The lights were on but there was nobody home

Interest in ‘saving the planet’ has grown significantly over the years, and there is now certainly a much higher level of awareness of ‘green’ issues. However, it is sadly the case that we are still a long way from getting it right. The reason I say this is that running training courses is a big part of my portfolio career these days and I regularly have to go round venues switching off unnecessary lights. For example, I recently ran a course in a centre that has three training rooms in a row along a corridor. When I arrived just before 9am the lights were on in all three rooms. I assumed therefore that all three rooms were being used for training that day. However, when I went to the toilet during the mid-morning break I noticed the other two rooms were not in use but all the lights were still on. I checked with the receptionist and she confirmed that the room I was using was the only one scheduled to be used that day. So, that left me wondering who put all three sets of lights on when only one room was due to be used and why did the various other people who would have walked past those fully illuminated but unused rooms not put the lights out? If we can’t get these simple basic things right what hope is there for making progress when it comes to safeguarding our environmental well-being?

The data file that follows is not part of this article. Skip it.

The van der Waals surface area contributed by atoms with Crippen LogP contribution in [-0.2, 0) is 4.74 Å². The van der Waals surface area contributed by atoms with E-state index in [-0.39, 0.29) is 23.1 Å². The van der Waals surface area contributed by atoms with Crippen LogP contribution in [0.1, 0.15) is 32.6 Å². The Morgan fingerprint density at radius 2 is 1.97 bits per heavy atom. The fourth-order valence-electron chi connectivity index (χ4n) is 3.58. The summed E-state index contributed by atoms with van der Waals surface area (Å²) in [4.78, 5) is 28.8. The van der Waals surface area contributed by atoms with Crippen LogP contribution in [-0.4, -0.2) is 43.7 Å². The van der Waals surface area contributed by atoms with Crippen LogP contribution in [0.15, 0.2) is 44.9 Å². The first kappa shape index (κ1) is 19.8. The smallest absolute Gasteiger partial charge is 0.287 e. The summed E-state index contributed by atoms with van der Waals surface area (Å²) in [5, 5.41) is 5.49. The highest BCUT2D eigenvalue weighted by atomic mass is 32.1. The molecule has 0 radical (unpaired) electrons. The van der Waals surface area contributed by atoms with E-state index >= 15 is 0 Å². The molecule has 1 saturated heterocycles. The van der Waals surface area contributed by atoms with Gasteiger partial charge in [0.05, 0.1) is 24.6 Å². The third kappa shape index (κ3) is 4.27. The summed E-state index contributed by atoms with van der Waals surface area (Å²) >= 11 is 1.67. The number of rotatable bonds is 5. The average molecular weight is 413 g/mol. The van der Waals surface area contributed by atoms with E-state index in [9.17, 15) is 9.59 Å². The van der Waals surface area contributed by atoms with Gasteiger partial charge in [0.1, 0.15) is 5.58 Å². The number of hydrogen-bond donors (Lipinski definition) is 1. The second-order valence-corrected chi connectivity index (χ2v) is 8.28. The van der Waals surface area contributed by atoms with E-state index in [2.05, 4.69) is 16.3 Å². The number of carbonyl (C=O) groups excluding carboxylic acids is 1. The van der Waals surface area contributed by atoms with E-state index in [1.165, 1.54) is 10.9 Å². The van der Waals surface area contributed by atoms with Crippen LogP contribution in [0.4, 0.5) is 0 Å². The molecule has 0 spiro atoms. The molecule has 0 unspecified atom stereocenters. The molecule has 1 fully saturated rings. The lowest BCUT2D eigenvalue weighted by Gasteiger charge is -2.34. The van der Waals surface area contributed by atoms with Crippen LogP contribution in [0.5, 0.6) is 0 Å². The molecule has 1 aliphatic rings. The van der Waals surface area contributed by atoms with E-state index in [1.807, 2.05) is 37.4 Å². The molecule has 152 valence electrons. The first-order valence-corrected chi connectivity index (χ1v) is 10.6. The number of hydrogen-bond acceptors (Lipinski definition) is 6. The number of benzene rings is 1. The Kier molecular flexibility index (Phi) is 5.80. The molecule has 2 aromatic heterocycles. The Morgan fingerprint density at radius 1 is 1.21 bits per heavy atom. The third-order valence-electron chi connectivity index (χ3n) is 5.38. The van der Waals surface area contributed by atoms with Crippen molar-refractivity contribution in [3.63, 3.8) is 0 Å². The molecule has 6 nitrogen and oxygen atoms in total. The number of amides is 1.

Coping with grief

I recently ran a residential workshop on grief in Snowdonia. The beautiful and peaceful setting no doubt contributed to the very positive atmosphere. It was very rewarding to see the group gel so well and to become so deeply engaged in talking about these difficult and painful issues. They were an excellent group to work with. I had seen the workshop as a one-off event, but the group were so keen to have further workshops that I have now started planning an event on spirituality and loss. Watch this space!

ADDENDUM: the workshop has now been arranged for October 31st to November 2nd. Information will be available from